Nvidia's New Mapping Platform for Autonomous Vehicles Will Survey 310,000 Miles Worldwide

Nvidia Drive Map Platform 6 photos
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A new mapping platform from tech giant Nvidia promises to make autonomous vehicles safer on the streets and plans to map 310,000 miles (500,000 km) of roads worldwide.
While Nvidia will always remain more popular among gamers and computer geeks, the multinational company is also getting more and more involved in the automotive industry. Take its Drive Hyperion system for instance, which is one of the most advanced AV (autonomous vehicle) development platforms on the market.

Now Nvidia unveils a multimodal mapping platform called Drive Map, which is available to the entire AV industry and boasts of enabling the highest levels of autonomy. It is meant to improve safety on the road by helping the AI (artificial intelligence) driver understand its surroundings better.

By 2024, Nvidia aims to provide survey-level ground truth mapping coverage of more than 310,000 miles of roadway in North America, Europe, and Asia, at centimeter-level accuracy. Over time, the map will continue to expand and get updated with millions of passenger vehicles.

Using three localization layers (camera, LiDAR, and radar), the Drive Map promises to provide the redundancy and versatility required for the highest levels of autonomy. The AI driver will be able to rely on the camera for map attributes like road markings, lane dividers, traffic lights, and so on. In low light conditions, the radar layer will be the more reliable option, while the LiDAR layer will be able to build the most precise, 3D representations of the world at 5-centimeter (1.9”) resolution, which is an accuracy that cameras and radars can’t achieve.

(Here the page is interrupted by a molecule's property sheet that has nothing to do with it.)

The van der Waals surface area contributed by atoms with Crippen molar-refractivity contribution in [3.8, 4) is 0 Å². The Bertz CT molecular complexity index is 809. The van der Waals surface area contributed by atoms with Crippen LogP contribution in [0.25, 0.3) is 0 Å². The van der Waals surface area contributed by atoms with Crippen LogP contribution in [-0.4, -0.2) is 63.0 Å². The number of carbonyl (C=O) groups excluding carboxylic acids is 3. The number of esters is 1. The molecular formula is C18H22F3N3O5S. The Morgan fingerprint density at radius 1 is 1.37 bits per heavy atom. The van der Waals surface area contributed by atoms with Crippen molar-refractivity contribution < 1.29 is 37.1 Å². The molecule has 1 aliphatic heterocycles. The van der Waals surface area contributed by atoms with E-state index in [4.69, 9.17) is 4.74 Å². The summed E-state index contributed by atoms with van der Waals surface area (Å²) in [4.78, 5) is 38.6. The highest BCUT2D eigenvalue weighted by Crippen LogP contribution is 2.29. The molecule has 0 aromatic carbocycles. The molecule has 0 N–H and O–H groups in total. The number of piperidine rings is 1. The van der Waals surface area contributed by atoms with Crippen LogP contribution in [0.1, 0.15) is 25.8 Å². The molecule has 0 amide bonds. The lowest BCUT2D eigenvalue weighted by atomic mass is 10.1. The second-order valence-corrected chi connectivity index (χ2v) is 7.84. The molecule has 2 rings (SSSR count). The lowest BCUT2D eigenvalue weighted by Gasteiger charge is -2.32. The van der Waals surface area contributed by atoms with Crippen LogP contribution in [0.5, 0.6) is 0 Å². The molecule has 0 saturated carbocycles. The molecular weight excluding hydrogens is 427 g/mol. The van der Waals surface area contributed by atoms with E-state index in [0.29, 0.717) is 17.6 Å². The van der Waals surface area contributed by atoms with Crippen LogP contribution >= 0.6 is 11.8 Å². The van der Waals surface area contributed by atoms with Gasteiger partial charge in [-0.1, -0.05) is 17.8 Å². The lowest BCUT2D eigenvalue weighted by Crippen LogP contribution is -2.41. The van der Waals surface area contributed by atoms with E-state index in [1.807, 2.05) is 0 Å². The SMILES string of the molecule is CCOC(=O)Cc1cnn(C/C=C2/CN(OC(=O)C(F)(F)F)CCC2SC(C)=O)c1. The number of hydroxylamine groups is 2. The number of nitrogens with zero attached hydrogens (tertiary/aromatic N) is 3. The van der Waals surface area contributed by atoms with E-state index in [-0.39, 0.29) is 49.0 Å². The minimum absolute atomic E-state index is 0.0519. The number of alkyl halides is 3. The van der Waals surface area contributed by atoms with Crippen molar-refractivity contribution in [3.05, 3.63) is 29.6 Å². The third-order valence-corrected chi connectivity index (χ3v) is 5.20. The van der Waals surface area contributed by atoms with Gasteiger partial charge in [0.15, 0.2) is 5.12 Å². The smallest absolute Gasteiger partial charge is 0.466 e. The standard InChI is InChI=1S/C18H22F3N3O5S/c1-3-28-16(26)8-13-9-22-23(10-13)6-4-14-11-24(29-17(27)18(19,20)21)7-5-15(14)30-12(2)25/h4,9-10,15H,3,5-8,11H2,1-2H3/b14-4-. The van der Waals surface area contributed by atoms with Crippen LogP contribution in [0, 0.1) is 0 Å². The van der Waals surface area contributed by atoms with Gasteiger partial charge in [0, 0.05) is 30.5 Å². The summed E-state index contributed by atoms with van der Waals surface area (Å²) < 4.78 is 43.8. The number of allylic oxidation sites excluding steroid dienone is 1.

Drive Map uses DeepMap’s survey mapping technology, which is combined with an AI-based crowdsourced map engine that gathers map updates from millions of cars, constantly uploading new data to the cloud. All the data is loaded on the Nvidia Omniverse platform and feeds AV fleets with fresh map updates within hours.

The map will accurately replicate features like road markings and elevation, islands, signs, vertical posts, and traffic signals.

All cars that meet the Drive Map requirements will be able to continuously update the map using radar, lidar, and camera data via the Drive MapStream interface.
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About the author: Cristina Mircea
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Cristina’s always found writing more comfortable to do than speaking, which is why she chose print over broadcast media in college. When she’s not typing, she also loves riding non-motorized two-wheelers, going on hikes with her dog, and rocking her electric guitars.
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